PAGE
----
Ten Facts about HIV Non-Disclosure Legislation in CanadaPublished on Friday, 29 May 2015 15:45
The following facts were provided by the Canadian HIV/AIDS Legal Network.
1. As of January 2014, approximately 155 individuals since 1989 have been criminally charged in Canada for not disclosing their HIV-positive status.
2. After only the United States, Canada has the worldwide highest number of arrests and prosecutions for HIV non-disclosure. Countries including Switzerland, Congo, Guinea, Togo, and Senegal have revised their HIV non-disclosure laws or adopted new legislation limiting the use of criminal law to exclusively cases of intentional transmission.
3. With the exception of a handful of prosecutions related to other sexually transmitted infections, prosecutions for non-disclosure in Canada have focused on HIV only.
4. The charge for non-disclosure is most often for aggravated sexual assault.
5. Since 1998, people living with HIV in Canada can be prosecuted for not disclosing their HIV-positive status before having sex that represents a significant risk of transmission, but the notion of significant risk is inconsistently interpreted.
6. Some people have been charged and convicted in HIV non-disclosure cases where, based on medical and scientific evidence, the sexual activity they engaged in did not pose a significant risk of transmission.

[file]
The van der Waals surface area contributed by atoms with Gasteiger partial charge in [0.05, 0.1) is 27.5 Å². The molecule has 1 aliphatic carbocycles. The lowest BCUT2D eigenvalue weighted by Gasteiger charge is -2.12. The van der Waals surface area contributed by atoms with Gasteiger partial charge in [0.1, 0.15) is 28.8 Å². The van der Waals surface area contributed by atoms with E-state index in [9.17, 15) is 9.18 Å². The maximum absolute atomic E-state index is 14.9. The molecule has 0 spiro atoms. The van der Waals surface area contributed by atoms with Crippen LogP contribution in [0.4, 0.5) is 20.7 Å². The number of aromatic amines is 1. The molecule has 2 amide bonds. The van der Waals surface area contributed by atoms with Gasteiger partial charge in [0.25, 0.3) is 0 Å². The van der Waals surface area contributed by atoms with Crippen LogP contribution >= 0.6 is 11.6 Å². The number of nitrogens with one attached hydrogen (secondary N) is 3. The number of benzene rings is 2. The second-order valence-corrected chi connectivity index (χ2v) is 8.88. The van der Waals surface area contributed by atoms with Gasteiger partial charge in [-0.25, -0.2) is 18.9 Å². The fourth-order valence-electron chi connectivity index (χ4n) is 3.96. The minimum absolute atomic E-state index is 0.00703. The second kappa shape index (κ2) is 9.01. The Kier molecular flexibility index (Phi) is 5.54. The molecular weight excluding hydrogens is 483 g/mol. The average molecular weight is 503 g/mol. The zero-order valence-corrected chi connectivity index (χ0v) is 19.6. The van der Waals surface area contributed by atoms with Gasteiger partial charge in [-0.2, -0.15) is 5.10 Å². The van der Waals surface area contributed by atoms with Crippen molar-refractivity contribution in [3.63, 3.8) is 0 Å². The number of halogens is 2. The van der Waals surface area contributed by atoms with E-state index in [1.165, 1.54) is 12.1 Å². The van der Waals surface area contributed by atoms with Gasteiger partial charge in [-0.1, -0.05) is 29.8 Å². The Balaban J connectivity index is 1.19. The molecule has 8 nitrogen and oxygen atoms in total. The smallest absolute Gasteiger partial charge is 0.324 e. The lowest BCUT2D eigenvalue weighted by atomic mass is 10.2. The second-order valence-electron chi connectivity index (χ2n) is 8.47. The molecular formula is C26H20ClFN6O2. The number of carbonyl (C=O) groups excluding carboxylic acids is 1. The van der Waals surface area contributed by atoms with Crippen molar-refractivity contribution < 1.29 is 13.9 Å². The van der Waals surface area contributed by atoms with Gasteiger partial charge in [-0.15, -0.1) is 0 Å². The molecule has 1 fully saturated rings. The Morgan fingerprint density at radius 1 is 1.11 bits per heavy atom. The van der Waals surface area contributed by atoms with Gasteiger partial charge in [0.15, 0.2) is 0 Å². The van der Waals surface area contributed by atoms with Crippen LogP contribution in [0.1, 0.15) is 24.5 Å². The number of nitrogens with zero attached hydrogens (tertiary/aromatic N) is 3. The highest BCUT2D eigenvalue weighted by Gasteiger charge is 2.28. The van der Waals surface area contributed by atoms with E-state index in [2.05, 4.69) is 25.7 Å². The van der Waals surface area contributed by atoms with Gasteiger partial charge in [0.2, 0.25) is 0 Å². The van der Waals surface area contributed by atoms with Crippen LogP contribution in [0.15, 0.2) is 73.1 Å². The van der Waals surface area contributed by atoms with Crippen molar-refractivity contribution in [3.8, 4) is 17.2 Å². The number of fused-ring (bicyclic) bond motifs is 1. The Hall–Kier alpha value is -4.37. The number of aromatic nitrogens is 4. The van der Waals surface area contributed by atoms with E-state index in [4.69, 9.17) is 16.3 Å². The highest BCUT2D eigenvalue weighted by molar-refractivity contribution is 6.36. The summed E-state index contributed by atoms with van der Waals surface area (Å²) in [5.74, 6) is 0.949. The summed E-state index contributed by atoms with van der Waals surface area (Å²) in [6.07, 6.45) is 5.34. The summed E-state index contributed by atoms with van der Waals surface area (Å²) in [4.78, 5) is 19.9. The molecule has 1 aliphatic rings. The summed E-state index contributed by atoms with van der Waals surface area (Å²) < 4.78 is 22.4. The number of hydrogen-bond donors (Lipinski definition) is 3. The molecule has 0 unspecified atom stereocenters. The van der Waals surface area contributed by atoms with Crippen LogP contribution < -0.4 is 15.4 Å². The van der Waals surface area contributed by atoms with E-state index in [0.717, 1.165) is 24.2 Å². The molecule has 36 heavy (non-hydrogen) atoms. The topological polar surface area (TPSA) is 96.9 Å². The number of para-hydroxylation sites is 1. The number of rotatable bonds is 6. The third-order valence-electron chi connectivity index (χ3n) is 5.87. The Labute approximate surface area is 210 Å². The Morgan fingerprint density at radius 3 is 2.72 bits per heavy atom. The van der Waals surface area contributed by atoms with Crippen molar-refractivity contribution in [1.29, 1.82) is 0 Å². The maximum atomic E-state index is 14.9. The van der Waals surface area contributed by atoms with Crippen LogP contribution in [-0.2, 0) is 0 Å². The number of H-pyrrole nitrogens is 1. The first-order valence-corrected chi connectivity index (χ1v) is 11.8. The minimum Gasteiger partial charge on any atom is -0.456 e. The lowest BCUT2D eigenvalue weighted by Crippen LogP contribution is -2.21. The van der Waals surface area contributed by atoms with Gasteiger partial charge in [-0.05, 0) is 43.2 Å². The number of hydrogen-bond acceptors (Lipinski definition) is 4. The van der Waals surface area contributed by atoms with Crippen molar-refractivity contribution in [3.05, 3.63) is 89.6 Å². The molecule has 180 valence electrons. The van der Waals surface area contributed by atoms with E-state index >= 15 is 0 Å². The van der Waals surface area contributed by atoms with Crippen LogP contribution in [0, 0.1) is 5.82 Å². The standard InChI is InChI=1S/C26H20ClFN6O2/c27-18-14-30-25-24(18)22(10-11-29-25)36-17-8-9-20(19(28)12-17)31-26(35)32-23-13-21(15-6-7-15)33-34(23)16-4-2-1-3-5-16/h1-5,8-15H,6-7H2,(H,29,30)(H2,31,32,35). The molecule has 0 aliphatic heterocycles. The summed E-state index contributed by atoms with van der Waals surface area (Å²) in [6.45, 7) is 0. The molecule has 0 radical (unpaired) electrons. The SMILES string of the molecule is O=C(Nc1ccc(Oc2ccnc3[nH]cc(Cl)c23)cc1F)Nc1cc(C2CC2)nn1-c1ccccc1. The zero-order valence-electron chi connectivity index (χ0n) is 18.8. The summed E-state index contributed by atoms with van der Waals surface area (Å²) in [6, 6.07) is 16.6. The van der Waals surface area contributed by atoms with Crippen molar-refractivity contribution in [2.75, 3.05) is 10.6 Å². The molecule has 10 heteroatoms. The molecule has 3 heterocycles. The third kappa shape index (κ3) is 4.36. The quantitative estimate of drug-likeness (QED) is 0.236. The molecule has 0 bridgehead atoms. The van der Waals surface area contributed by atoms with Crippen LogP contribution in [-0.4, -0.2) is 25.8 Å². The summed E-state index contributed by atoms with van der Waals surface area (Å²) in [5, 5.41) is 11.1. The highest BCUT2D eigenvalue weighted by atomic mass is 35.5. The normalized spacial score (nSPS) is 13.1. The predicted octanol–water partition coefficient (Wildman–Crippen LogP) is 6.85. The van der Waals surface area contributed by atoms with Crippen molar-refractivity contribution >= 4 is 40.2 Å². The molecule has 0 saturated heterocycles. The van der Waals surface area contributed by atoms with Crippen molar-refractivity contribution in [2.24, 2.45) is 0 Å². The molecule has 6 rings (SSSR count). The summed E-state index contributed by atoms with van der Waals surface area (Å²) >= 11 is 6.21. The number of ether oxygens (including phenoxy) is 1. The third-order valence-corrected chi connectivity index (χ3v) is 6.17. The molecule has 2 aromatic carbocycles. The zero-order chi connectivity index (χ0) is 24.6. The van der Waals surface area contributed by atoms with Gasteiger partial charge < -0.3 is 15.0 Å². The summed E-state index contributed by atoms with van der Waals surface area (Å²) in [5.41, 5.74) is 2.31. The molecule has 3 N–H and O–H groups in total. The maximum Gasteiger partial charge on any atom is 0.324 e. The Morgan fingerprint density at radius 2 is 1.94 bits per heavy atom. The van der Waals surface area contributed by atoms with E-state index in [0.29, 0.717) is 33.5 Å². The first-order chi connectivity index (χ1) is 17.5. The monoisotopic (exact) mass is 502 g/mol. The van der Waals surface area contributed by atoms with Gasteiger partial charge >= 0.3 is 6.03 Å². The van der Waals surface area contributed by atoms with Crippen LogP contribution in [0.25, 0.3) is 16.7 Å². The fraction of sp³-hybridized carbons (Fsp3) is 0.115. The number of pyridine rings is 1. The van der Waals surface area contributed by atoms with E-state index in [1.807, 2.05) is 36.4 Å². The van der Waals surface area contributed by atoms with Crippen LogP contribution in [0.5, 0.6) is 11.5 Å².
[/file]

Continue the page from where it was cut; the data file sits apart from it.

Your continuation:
7. The estimated per-act risk of transmission from an HIV-positive woman to a male sexual partner through vaginal sex is 1 transmission in every 2,500 sexual encounters.
8. When an HIV-positive woman’s viral load is low, this risk drops to 1.3 expected transmissions in 10,000 sexual encounters.
9. When a condom is used, the per-act risk of transmission from an HIV-positive woman to a male sexual partner through vaginal sex is at most 1 in 12,500 sexual encounters.
10. Out of 14 women charged for HIV non-disclosure in Canada, 10 have been charged with aggravated sexual assault. The charge carries maximum penalty of life imprisonment and sexual offender registration, which can be detrimental to employment and housing access.
Source: British Columbia Centre for Excellence in HIV/AIDS